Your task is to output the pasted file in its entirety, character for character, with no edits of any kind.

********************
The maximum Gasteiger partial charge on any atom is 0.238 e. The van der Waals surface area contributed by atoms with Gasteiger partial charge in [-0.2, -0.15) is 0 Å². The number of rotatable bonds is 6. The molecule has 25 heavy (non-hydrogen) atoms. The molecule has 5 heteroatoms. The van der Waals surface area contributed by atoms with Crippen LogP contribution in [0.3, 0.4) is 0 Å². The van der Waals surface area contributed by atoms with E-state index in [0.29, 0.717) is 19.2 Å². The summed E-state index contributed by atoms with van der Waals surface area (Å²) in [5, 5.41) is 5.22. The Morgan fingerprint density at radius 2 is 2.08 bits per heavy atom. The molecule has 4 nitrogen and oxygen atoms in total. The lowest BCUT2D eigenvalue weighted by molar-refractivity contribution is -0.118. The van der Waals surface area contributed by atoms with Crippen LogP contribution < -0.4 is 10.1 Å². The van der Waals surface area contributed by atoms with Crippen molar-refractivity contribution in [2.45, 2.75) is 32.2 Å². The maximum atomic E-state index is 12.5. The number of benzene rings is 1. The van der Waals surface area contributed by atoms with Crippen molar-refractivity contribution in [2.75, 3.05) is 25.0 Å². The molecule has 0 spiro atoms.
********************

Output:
The maximum Gasteiger partial charge on any atom is 0.238 e. The van der Waals surface area contributed by atoms with Gasteiger partial charge in [-0.2, -0.15) is 0 Å². The number of rotatable bonds is 6. The molecule has 25 heavy (non-hydrogen) atoms. The molecule has 5 heteroatoms. The van der Waals surface area contributed by atoms with Crippen LogP contribution in [0.3, 0.4) is 0 Å². The van der Waals surface area contributed by atoms with E-state index in [0.29, 0.717) is 19.2 Å². The summed E-state index contributed by atoms with van der Waals surface area (Å²) in [5, 5.41) is 5.22. The Morgan fingerprint density at radius 2 is 2.08 bits per heavy atom. The molecule has 4 nitrogen and oxygen atoms in total. The lowest BCUT2D eigenvalue weighted by molar-refractivity contribution is -0.118. The van der Waals surface area contributed by atoms with Crippen LogP contribution < -0.4 is 10.1 Å². The van der Waals surface area contributed by atoms with Crippen molar-refractivity contribution in [2.45, 2.75) is 32.2 Å². The maximum atomic E-state index is 12.5. The number of benzene rings is 1. The van der Waals surface area contributed by atoms with Crippen molar-refractivity contribution in [2.75, 3.05) is 25.0 Å². The molecule has 0 spiro atoms.